With passage in the Senate today, Oregon’s transportation bill is headed to the Governor’s desk for signing.
We’ve got lots more coverage planned, but there’s one thing that I felt should be singled out. Take a deep breath and consider this: Oregon is now the only state in America with a bicycle excise tax.
The tax was opposed by small business owners, advocacy groups, and by many voters; but the political winds were simply too much to overcome. I have some thoughts about how we got to this point that I’ll share in a future post. For now, here are the final details of the bike tax:
- It’s a $15 flat tax instead of the 4-5% tax initially proposed.
- Applies to new bicycles with a wheel diameter of 26-inches or larger and a retail price of $200 or more.
- Expected to raise $1.2 million per year and cost $100,000 per year to administer.
- Funds will go into the Connect Oregon program and be set aside specifically, “for the purposes of grants for bicycle and pedestrian transportation projects… that expand and improve commuter routes for nonmotorized vehicles and pedestrians, including bicycle trails, footpaths and multiuse trails.”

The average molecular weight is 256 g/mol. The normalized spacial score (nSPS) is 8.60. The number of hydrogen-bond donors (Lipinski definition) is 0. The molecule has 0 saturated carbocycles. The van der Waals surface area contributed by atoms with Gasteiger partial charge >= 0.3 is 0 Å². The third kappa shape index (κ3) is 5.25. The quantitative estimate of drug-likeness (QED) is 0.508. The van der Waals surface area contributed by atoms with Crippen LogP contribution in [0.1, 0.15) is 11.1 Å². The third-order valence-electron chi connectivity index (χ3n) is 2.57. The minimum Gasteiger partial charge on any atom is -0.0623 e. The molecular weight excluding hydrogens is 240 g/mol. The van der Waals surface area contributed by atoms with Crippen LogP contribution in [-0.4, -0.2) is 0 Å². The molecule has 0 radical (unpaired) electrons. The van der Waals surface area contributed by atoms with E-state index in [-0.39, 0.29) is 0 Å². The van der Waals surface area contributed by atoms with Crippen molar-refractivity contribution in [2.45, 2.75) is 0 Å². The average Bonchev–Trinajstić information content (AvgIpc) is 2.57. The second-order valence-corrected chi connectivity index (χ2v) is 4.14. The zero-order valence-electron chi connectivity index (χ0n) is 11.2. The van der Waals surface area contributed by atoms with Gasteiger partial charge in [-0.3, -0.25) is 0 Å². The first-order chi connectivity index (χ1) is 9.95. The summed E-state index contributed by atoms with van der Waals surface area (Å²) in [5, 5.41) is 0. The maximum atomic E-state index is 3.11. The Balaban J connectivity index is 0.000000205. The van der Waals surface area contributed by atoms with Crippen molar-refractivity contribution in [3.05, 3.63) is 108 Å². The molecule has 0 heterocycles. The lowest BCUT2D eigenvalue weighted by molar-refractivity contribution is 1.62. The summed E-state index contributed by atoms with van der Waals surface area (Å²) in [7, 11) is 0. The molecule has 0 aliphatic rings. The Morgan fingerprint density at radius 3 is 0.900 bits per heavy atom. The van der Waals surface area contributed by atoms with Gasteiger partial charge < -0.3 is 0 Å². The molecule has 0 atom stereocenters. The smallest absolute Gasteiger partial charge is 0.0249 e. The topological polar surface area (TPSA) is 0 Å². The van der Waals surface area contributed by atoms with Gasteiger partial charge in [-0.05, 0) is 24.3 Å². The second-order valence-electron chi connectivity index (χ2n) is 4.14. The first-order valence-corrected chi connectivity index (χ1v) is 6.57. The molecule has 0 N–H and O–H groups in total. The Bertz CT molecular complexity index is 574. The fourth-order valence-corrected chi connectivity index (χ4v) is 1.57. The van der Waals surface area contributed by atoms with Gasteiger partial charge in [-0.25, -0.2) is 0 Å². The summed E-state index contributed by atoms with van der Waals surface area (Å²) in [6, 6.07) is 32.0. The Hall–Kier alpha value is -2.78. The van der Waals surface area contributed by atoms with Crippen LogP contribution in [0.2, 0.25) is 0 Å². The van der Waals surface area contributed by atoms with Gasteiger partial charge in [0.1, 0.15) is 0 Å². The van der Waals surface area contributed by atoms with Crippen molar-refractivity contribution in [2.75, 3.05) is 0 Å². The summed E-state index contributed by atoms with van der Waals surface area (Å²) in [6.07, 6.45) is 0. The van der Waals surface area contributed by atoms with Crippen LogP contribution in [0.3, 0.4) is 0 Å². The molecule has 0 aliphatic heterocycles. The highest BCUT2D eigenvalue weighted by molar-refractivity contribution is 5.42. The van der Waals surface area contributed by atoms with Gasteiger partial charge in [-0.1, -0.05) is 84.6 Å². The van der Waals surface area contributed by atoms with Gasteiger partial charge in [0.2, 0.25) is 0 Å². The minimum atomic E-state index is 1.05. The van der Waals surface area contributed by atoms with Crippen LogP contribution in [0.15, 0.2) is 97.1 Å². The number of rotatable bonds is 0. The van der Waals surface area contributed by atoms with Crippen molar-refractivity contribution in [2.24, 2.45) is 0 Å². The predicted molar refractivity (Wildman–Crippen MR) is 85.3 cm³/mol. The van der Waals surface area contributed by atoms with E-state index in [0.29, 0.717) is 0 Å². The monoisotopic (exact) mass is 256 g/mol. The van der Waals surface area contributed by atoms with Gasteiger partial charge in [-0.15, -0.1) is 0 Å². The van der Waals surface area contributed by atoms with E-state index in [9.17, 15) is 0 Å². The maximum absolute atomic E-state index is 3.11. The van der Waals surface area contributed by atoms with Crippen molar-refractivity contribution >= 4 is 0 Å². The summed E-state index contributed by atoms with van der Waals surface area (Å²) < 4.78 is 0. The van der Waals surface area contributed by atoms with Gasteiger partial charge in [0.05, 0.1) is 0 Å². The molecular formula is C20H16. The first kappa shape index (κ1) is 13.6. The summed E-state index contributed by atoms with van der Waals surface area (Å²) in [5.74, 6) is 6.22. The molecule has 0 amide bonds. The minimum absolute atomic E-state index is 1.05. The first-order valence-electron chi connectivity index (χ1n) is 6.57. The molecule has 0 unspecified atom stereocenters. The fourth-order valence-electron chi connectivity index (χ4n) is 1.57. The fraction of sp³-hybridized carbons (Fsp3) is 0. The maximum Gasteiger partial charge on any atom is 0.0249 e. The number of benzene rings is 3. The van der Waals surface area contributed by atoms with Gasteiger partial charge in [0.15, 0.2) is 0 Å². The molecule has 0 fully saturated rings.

- Tax will be collected by bicycle retailers and they’ll be required to file quarterly returns with the Department of Revenue.
- Bicycle retailers are required to keep receipts and records pertaining the collection of the tax for a minimum of five years.
- The tax will go into effect 91 days after the legislative session ends (that’d be October 8th if it ends on July 10th as scheduled).
So there you have it. We are taxing the healthiest, most inexpensive, most environmentally friendly, most efficient, and most economically sustainable form of transportation ever devised by the human species.
Oregon’s ranking as a bike-friendly state has slipped in recent years in part because we have a law that mandates use of a “sidepath” if no bike lane is present. I wonder what the League of American Bicyclists will do to our ranking when they hear about this?
The only way to like this tax is to think 1) it will quell the anger from people who think, “Those bicyclists don’t pay their fair share!” (it won’t) or 2) you think the money it raises for infrastructure outweighs the potential disincentive to new bike buyers, the erosion of profits from bike retailers, and the absurdity of it on principle alone.
Time will tell I suppose.